Letters

Letters 04-14-14

Benishek Inching

Regarding “Benishek No Environmentalist” I agree with Mr. Powell’s letter to the editor/ opinion of Congressman Dan Benishek’s poor environmental record and his penchant for putting corporate interests ahead of his constituents’...

Climate Change Warning

Currently there are three assaults on climate change. The first is on the integrity of the scientists who support human activity in climate change. Second is that humans are not capable of affecting the climate...

Fed Up About Roads

It has gotten to the point where I cringe when I have to drive around this area. There are areas in Traverse City that look like a war zone. When you have to spend more time viewing potholes instead on concentrating on the road, accidents are bound to happen...

Don’t Blame the IRS

I have not heard much about the reason for the IRS getting itself entangled with the scrutiny of certain conservative 501(c) groups (not for profit) seeking tax exemption. Groups seeking tax relief must be organizations that are operated “primarily for the purpose of bringing about civic betterment and social improvements.”


Home · Articles · News · Features · Travel by couch surfing
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Travel by couch surfing

Erin Crowell - January 3rd, 2011
Travel by CouchSurfing: Save a penny, restore your trust in humanity
By Erin Crowell
“Most of my treasured memories of travel are recollections of sitting.”
– Robert Thomas Allen
When he was young, Jesse Coots heard the story about his grandparents leaving the farmhouse back porch light on every evening.
“For travelers,” Coots said, “so they knew they had a place to stay overnight.”
He recalls stories from his father about the hand-dug well and how there was always a ladle there for thirsty passersby.
“We’ve lost that,” Coots said reflectively, now 33 and living in his grandparent’s 1826-built farmhouse in upstate New York. “Everyone’s afraid nowadays.”
In 2007, Coots continued his family’s tradition of inviting travelers a place to stay by joining CouchSurfing.org, a worldwide community that connects nomads with their hosts.
“We’ve hosted quite a few people from five different countries including Germany, Russia and France… and from five or six states,” he said.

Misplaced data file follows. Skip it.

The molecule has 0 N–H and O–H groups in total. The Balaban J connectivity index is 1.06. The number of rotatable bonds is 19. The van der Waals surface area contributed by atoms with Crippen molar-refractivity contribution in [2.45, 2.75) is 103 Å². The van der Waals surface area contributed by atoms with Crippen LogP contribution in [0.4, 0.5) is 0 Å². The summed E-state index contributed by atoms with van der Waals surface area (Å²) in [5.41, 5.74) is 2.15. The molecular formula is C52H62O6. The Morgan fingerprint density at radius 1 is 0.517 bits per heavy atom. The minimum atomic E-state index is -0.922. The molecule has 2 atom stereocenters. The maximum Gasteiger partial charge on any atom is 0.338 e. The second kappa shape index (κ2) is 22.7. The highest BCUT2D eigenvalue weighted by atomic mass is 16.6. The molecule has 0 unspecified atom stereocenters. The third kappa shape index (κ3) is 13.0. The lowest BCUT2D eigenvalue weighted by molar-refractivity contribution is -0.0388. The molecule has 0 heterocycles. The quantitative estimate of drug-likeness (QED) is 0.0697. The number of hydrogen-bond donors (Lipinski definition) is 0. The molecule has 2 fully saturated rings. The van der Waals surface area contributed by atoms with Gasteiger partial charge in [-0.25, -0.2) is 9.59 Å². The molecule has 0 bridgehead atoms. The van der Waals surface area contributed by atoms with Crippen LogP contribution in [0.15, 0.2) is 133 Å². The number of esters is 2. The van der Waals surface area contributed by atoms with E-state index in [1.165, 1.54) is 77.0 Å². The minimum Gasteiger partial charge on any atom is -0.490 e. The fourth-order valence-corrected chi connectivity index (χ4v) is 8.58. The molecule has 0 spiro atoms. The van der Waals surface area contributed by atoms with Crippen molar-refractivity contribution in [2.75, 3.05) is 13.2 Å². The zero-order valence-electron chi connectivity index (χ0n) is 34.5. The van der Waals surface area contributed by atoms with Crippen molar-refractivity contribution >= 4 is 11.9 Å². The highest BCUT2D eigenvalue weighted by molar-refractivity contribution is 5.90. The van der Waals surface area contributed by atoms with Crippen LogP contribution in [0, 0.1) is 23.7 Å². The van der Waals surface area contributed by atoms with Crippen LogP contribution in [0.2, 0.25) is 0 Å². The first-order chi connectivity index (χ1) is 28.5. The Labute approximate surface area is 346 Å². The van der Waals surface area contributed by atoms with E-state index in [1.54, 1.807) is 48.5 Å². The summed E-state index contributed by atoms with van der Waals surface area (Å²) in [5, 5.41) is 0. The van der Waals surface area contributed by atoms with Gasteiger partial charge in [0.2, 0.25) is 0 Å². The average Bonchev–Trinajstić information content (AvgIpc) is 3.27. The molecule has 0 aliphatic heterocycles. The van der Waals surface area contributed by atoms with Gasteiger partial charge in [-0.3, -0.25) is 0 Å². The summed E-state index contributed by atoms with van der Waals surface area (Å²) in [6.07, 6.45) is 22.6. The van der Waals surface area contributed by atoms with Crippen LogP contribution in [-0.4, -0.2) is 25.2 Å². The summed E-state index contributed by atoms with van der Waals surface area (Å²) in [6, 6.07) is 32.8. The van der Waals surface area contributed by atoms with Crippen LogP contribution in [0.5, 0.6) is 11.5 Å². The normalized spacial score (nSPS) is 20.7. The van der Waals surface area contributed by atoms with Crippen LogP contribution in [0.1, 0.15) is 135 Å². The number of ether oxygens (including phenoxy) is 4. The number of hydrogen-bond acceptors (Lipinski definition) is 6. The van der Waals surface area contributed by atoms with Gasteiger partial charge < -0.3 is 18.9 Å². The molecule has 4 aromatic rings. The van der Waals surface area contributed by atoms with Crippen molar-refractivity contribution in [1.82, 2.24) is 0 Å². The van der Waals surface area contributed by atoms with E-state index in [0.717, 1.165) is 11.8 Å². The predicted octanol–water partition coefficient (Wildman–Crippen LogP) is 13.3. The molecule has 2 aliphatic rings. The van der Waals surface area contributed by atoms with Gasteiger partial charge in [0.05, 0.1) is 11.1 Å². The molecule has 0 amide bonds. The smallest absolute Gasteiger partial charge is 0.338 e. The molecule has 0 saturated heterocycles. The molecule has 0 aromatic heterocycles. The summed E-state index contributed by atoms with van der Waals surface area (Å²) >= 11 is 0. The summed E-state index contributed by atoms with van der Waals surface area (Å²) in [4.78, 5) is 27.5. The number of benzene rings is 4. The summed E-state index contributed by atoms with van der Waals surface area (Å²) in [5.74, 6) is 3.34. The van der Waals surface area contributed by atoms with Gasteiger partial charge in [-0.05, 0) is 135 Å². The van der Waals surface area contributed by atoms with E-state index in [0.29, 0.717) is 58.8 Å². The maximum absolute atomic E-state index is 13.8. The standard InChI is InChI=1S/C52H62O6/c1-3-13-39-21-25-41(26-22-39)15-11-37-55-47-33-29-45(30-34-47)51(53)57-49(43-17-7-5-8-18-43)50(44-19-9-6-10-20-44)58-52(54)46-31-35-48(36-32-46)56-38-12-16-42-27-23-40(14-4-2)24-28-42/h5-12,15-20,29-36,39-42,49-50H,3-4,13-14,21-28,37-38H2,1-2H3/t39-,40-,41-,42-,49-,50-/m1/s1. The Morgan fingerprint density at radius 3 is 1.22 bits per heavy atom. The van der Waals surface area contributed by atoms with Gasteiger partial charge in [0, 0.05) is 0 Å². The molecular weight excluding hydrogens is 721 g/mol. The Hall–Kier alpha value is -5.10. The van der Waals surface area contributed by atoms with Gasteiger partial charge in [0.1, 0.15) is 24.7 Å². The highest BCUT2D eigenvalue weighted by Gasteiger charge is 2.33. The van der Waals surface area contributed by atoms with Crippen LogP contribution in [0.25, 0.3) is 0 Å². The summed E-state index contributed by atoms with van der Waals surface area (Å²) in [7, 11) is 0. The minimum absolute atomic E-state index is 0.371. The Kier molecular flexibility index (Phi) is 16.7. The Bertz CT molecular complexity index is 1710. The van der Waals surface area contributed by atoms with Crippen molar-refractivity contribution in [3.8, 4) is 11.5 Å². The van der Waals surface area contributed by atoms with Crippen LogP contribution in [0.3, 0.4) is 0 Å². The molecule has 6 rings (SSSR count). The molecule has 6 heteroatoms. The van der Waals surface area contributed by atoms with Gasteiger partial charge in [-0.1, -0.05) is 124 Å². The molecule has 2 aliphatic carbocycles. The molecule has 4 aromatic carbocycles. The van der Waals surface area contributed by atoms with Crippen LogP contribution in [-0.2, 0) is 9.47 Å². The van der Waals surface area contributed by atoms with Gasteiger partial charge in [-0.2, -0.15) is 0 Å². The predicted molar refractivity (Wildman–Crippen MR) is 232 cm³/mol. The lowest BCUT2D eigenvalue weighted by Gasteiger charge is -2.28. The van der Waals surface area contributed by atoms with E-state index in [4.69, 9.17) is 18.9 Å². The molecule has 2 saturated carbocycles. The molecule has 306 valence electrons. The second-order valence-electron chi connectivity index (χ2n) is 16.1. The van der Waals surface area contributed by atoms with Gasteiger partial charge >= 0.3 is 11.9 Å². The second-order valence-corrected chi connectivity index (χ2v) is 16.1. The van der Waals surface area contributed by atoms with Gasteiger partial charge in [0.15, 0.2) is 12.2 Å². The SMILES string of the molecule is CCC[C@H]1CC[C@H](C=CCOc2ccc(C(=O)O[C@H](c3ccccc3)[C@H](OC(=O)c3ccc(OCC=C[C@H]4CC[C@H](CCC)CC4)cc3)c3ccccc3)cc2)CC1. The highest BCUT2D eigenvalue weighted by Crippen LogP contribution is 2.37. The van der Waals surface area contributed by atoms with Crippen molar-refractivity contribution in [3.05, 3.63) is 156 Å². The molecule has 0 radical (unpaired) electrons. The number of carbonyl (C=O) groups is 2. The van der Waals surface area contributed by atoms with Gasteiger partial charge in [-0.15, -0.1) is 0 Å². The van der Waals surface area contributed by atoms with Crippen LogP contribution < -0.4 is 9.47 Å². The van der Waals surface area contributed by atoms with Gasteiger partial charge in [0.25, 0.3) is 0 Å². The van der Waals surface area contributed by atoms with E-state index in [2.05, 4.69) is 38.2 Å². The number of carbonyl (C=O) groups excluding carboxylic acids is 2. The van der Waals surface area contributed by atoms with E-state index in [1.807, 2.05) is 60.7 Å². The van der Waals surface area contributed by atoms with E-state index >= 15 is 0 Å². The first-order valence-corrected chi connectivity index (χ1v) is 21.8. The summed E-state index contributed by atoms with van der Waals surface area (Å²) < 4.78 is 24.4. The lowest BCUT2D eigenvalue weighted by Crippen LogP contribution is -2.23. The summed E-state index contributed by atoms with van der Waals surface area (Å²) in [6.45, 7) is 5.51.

Coots, along with his wife Jolene, have opened their home to complete strangers.
For free.

GONE SURFING
I found the Coots family when I joined CouchSurfing (CS) this past October while looking for lodging options along my route to the East Coast. I had recalled vaguely hearing the term “couch surfing” in passing, so I Googled the phrase and came up with the website.
CouchSurfing.org was established in 2003 by Casey Fenton, along with a handful of think-tank professionals including software, graphic and interface designers. Since its launch in 2004, CouchSurfing has skyrocketed from a community with 17 weekly signups to over 15,000.
The website boasts 2.4 million worldwide users in over 245 territories and countries, with a representation of 334 languages. Most surfers are from Europe, representing over half of the CS population.
How does it work?
Let’s say you’re headed on vacation to a place you’ve never visited. Perhaps the idea of exploring that place sounds daunting and intimidating. Maybe you just need a place to stay for a night or two.
CouchSurfing.org allows you to connect with a network of hosts in that area who have opened their homes to travelers. You begin your search wide, starting with the continent. From there, you choose the country, region/state and finally the city.
Hosts are listed on the following page and include a slew of information such as space availability, gender, age, education, CS experience, languages, interests and “mission” – for most, theirs is to learn about other cultures and experiences. For some, it’s simply finding a place to crash for the night. Both “host” and “couchsurfer” are interchangeable, looking for space while out of town and offering theirs when home.
Couch surfing isn’t a new concept. Throughout my childhood attending Catholic mass, I heard the Bible versus of Jesus being welcomed into the homes of complete strangers. Even Hebrews 13:2 advices to “Welcome strangers into your home. By doing this, some people have welcomed angels as guests, without even knowing it.”
Hospitality is an ancient practice, but the concept has changed – a narrowing scope that encompasses only the people we know and trust. We invite a friend to stay the night.